In grain farming the most important marketing decision you make is not how you sell your crops; it’s what and how you buy the inputs that make the crops.
In a commodity industry rife with uncertainty, you have more control over how you buy, and the price you pay for inputs or services. It sets the cost structure, which is critical in a commodity industry where you must be a low-cost producer for long-term success.
A procurement mentality is more about analysis and less about gut instincts, says Purdue ag economist Mike Boehlje. You focus on what you want the product, service, or provider to do for you that you can’t or won’t do yourself. What feature or attributes are you buying, and why? If you’re not buying on price alone, what values are you focusing on – relationships? Product performance?
A procurement mentality starts with a bid, or ‘spec’ sheet. “In the industrial world, a spec sheet allows us to move the conversation beyond price, to create value for the customer,” Boehlje says. “A spec sheet has the potential to help farmers and retailers both to move the discussion beyond just price.”
Using a spec sheet to obtain competitive bids can help determine who you will do business with, and more important, why. But you first must determine what’s more important for any purchase: price, performance or relationships.
Who uses bid sheets?
A 2017 Purdue survey of 1,300 commercial farms found that only one-fifth of farmers frequently use bid sheets to make procurement decisions. However, 40% of large farms said they use them always or most of the time, twice as frequently as mid-sized farms.
Interestingly, nearly 40% of younger farmers will use bid sheets most or half the time, while only 27% of older farmers use them most or half the time. Seven out of 10 farmers who say they are analytical regularly use bid sheets.
The Purdue survey found that very few farmers make buying decisions on intuition alone. About a third of farmers had a balanced approach (intuition plus analytical), and a little more than half made decisions based solely on analysis.
However, the survey found that nearly two-thirds (63%) of large-scale farms made decisions on an analytical basis, compared to 45% for mid-sized farms. For farms with annual revenue of $5 million or more, 65% made analytical decisions, compared to just 47% of farms making $100,000-$500,000 annual revenue.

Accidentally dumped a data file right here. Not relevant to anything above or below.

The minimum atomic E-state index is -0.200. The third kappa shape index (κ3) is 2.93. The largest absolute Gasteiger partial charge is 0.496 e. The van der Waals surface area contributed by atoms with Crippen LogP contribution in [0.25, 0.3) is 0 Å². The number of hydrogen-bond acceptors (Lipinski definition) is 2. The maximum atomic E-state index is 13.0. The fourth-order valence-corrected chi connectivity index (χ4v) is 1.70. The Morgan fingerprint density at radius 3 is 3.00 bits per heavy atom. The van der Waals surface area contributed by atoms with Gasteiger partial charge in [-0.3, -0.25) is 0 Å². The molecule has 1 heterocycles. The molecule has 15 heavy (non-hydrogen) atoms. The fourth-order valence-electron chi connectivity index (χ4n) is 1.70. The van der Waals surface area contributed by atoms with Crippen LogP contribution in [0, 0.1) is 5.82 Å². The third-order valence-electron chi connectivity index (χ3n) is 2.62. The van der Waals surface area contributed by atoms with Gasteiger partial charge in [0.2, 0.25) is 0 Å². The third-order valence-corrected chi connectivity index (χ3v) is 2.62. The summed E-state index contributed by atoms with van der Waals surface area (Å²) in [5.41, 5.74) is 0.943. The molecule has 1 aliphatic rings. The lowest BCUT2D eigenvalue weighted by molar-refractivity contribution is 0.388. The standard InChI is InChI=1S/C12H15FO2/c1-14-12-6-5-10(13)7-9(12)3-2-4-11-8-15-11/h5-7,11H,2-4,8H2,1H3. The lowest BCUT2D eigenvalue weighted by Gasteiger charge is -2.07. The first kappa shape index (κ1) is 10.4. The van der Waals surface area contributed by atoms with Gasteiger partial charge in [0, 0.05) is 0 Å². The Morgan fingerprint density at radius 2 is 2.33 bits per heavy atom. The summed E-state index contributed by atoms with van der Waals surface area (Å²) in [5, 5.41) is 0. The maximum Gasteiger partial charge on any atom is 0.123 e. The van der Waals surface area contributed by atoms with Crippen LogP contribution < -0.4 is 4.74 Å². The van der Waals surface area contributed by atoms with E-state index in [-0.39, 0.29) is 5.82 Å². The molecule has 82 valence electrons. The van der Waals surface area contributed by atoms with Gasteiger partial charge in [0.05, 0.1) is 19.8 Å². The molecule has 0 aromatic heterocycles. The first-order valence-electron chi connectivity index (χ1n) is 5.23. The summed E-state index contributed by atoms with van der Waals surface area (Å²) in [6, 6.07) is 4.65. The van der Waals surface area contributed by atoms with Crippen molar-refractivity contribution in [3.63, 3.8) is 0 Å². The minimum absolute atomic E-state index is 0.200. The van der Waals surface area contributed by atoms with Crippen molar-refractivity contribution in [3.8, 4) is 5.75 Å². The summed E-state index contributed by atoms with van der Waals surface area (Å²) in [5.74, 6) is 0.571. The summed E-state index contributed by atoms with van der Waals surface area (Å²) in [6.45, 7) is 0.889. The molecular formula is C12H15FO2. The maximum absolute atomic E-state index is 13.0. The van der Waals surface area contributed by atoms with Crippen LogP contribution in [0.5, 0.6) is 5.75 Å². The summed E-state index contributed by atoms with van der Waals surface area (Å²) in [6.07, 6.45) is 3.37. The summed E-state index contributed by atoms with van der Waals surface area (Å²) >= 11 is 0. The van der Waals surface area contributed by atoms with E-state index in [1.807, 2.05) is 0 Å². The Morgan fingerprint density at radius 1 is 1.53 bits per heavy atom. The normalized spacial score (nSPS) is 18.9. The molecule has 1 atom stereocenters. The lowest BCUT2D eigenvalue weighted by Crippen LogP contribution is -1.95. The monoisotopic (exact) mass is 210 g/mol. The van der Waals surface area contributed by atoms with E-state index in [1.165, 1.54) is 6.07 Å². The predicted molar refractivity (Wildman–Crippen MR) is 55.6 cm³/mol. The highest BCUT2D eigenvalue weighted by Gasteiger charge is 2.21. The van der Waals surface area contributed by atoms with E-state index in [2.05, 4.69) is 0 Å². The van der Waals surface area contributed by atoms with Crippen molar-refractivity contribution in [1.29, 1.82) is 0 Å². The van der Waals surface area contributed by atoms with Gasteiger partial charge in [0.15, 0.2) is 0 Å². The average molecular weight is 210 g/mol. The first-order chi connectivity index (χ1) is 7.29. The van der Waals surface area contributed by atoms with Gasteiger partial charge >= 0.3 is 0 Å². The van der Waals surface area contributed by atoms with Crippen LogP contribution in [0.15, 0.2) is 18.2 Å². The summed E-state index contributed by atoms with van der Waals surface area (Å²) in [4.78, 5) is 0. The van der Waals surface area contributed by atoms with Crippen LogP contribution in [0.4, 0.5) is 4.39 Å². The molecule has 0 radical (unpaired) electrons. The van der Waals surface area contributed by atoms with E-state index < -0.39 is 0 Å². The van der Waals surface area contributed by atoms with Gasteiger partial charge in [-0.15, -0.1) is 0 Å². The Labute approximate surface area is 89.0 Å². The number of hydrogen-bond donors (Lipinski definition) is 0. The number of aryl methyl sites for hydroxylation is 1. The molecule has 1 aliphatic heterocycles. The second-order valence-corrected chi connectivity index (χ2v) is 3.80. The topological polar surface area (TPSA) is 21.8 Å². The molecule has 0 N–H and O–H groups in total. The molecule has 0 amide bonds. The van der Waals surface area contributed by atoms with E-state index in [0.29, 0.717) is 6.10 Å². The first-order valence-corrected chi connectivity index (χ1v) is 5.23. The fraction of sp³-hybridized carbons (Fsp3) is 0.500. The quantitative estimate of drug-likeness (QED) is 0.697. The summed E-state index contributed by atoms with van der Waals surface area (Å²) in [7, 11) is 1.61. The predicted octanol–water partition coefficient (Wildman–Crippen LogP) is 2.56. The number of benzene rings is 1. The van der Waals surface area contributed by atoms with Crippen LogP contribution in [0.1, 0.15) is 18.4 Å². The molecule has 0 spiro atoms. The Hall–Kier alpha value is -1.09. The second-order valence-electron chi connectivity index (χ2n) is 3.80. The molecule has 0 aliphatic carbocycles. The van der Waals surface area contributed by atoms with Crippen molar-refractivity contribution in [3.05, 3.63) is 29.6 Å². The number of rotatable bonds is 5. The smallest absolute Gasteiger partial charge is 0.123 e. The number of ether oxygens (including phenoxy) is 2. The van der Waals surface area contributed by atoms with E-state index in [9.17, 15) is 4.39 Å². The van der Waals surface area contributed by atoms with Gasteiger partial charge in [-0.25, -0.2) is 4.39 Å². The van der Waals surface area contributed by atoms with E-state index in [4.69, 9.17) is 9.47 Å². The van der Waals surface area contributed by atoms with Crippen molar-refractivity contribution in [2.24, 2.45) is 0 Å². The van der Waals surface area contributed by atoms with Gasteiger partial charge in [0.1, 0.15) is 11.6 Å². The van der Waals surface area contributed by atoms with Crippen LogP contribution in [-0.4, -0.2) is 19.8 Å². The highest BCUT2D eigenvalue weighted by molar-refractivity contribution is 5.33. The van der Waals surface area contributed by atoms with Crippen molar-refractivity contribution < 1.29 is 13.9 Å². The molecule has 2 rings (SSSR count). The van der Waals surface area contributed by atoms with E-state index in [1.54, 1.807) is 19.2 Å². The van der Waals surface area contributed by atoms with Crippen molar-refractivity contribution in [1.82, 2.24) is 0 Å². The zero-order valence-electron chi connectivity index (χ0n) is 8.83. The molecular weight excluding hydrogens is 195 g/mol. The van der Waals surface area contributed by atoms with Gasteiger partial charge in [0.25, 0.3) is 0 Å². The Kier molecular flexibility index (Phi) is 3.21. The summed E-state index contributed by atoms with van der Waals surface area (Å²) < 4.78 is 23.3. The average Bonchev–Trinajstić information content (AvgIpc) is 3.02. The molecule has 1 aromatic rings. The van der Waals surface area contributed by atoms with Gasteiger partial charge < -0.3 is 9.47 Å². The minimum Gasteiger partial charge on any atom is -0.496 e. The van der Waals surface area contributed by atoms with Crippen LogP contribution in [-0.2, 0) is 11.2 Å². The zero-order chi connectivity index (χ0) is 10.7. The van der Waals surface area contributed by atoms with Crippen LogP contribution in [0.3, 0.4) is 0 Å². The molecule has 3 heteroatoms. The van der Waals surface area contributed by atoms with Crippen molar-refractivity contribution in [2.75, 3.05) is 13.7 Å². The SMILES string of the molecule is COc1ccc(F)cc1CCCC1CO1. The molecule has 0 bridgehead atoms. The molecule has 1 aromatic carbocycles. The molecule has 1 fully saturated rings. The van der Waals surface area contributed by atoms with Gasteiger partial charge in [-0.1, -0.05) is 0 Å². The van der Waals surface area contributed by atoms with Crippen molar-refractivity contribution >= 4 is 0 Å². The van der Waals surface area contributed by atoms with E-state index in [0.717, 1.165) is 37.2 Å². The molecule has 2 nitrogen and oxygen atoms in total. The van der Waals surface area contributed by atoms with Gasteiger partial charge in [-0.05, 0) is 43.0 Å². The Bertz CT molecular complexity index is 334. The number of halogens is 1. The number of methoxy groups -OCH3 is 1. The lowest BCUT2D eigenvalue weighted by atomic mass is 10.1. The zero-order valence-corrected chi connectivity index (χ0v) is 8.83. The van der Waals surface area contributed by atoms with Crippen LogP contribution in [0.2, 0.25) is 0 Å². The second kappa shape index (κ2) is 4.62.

“This just confirms that analytical thinking is more common place in our industry than we used to think,” Boehlje says. “It’s consistent with the idea that we are professionalizing management in farming at a fairly rapidly rate.”
What farmers want in retailers
What’s your approach? According to the Purdue survey, most farmers make buying decisions based on product performance, price, then dealer relationships – in that order.
If most farmers are buying inputs from an analytical approach, Purdue’s survey results might make sales people who don’t understand this a little nervous. Nearly three-quarters (71%) of those who said they make decisions based on analysis say they want a dealer who can offer multiple brands – in other words, choice. Second, 60% of these farmers said service availability was important. Past positive experience (58%) was also important, followed by a desire for return warranties (57%) and service quality (47%).
Dead last on the list? The salesperson, at 45%.
“The message here is, ‘I like you, but not enough to necessarily do business with you,’” says Boehlje. “Bring me all those other things and then I’ll do business with you.”
Whether you use a spec sheet or not, shopping around has become more popular with farmers. According to the Purdue survey:
- About 45% of farmers compare three or four or more potential outlets to market what they produce; they don’t necessarily switch, but they check and verify.
- For capital purchases, 48% said they check three or more suppliers. Only 9% looked to just one source.
- For expendable farm inputs, 39% check multiple suppliers.
- To obtain financing, only 16% check with three or more suppliers.
“Farmers are content to get money from one or two suppliers, perhaps because switching costs are high in moving from one lender to another,” observes Boehlje. “On the other hand, they’re eager to check what’s out there for places to sell their stuff, or places where they will buy capital items or seed and chemicals.”
The opinions of the author are not necessarily those of Farm Futures or Farm Progress.